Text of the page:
Search for “White Lotus” and “rich” on Twitter, and you’ll find the common complaint that these characters face no consequences for their terrible actions, as though all our media should pamper to the childish desire for the good guys to triumph and the “baddies” to get their comeuppance. Also, newsflash: “shitty, white, rich people” very often don’t face consequences for the awful things they do, which is just another thing money (and whiteness) can buy you in the real world.         

After all, to interpret the “meaning” of TV drama or comedy as a sort of moral code would presumably be to render a great many shows unwatchable (not to mention tedious). The violence, cheating, and abuse which are staples of both trashy and prestige TV would make us turn off, which is to say nothing of the merely morally ambiguous. Such a lens would fairly obviously disqualify us from watching most of the major TV shows of the past 30 years, from The Sopranos, to The Wire, to Breaking Bad, the antiheroes of which typically display personality traits any right-thinking person would find detestable, if not intolerable, in a real-life human being.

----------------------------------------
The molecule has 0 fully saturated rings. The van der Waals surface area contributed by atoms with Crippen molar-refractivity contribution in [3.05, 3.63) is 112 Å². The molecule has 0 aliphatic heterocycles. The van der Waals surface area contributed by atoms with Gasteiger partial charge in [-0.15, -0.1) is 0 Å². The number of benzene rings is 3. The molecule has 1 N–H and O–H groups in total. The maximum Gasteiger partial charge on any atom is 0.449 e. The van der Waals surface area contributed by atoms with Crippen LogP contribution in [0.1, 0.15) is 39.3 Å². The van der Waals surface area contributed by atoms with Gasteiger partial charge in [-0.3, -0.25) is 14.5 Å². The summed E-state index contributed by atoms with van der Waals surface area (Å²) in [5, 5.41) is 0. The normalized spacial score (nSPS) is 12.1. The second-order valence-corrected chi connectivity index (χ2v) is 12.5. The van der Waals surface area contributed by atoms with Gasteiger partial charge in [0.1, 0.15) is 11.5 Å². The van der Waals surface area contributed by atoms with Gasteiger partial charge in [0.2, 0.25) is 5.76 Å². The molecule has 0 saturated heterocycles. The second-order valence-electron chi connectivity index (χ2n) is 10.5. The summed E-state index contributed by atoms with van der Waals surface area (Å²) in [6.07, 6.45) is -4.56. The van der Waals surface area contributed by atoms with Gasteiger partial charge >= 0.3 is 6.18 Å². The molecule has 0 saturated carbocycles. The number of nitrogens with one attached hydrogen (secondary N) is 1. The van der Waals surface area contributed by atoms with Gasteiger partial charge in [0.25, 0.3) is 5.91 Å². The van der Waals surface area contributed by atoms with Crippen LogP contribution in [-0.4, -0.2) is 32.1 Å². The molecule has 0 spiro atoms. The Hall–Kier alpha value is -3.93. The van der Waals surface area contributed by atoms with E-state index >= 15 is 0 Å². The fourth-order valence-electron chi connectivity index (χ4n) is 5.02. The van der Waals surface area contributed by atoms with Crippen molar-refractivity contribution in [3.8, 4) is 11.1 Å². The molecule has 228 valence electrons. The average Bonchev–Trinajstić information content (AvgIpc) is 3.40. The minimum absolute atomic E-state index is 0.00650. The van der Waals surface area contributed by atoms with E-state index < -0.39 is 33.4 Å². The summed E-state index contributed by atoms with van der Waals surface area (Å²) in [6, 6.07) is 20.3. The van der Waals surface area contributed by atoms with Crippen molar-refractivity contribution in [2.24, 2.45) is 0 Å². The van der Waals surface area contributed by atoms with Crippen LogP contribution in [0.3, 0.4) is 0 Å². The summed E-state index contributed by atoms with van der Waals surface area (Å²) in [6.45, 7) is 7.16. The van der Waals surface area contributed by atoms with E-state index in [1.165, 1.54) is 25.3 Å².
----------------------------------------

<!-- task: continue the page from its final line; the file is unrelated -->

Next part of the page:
It seems to me that viewing shows like Succession and The White Lotus with one finger hovering over the trigger of moral opprobrium doesn’t challenge black and white thinking about, for example, wealth and class — it reproduces it. It’s something of a dead end for critics and extremely online people to pronounce this or that media phenomenon, be it a TV show, film, or novel, simply pleasurable or well-made. It must speak to, and perhaps even for, the culture, be transformed from mere entertainment into grist for “the discourse”. Not only is this stifling but also, in the end, every bit as reactionary as critics of Succession and The White Lotus would have us believe shows like these are. 

There is a lesson here not just in how to watch TV, but in how to live our lives away from the “idiot box” too.

Ben Brooker is a writer and critic based in Naarm (Melbourne), Australia. He is working on his first book, a cultural history of psychedelics in Australia.